Since the release of Workflow 2.0, we in Support have seen a broad range of environments in which the new Workflow engine is running. We have come across a few issues that I’d like to share with the community regarding Workflow 2.0 performance in multi-domain environments. 


Issue 1: General Workflow performance in multi-domain environments


The first issue I want to highlight is that if you have users from other domains added into a Workflow as approvers, assignment to these users will take longer than assigning to a user in the same domain as GP/SQL. The time will increase based on several factors, such as having a large number of trusted domains, complex OU structure, disabling NETBIOS name resolution for child domains, etc. Networking could play a part in a slow workflow if the calls to the Domain Controller where the users actually reside take longer than calls to the local domain. Physical location of the DC’s can be a factor, but most of the time we see just complex networks. Flat networks, but complex. The exact nature of the performance slowdown varies, I’ve seen complex environments hit 20 minutes for approval, or it may only add a few seconds to the workflow process.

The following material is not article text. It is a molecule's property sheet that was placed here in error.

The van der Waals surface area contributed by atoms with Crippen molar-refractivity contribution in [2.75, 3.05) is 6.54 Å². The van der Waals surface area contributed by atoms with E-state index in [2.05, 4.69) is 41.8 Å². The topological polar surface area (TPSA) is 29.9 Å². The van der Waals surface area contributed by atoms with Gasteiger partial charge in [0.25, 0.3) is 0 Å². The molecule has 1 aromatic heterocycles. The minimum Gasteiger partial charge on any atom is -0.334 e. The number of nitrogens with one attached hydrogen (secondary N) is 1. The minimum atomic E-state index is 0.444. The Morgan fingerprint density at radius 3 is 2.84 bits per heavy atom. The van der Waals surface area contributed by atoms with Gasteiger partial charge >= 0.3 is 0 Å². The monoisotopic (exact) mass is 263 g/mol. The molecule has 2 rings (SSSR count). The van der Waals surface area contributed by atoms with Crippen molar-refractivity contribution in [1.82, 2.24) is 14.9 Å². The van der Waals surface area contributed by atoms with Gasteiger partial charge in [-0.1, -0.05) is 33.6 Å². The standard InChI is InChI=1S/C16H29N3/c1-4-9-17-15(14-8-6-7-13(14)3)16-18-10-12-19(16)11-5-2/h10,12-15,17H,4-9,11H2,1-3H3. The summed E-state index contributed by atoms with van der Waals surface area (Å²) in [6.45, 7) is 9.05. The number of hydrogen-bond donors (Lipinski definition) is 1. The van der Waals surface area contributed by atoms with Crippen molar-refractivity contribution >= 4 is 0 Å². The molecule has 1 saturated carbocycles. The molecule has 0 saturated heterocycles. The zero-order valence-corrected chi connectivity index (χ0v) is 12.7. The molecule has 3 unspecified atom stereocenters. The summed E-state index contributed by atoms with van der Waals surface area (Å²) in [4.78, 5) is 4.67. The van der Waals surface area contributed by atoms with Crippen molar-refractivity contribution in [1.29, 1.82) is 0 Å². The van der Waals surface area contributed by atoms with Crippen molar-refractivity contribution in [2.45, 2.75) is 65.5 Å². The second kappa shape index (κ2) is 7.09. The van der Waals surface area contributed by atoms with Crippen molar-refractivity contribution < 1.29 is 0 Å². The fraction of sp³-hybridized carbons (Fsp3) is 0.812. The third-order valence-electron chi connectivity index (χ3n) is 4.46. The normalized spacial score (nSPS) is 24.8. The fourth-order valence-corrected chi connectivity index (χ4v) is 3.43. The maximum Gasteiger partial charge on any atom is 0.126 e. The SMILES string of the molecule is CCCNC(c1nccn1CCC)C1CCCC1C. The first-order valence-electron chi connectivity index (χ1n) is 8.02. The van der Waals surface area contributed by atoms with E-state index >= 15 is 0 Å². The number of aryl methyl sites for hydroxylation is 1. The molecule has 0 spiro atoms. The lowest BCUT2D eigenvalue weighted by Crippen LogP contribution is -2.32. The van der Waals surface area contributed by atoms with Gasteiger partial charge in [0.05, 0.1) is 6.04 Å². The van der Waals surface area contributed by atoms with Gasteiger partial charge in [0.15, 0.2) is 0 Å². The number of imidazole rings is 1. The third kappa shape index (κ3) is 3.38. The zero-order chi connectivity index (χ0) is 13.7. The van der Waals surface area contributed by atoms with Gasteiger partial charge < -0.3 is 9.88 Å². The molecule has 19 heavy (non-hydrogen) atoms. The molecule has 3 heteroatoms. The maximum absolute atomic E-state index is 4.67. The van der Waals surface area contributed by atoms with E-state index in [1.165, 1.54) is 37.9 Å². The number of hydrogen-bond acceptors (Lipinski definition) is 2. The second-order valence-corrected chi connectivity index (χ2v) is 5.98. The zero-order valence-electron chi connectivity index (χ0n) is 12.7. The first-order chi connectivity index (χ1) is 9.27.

Understanding why the approval process is slow starts with understanding how GP is querying Active Directory for the user information. If the Workflow engine tries to assign a document to a user in another domain, the code initially looks that user up in the local machine’s domain context. If the user is not found, then the logfile is updated, and additional code is triggered to perform a broader search against all domains that the current domain trusts. A call to the DC is made to get a list of trusted domains, and the search extends to all these results. If there are a large number of results (trusted domains) in this query, working through the list will take time, anywhere from a few seconds to a few minutes depending on how many results are being returned. The rest of the post helps detail this process, but it needs to be noted that there will be a performance slowdown regardless of whether or not NETBIOS name resolution is enabled or disabled for child domains.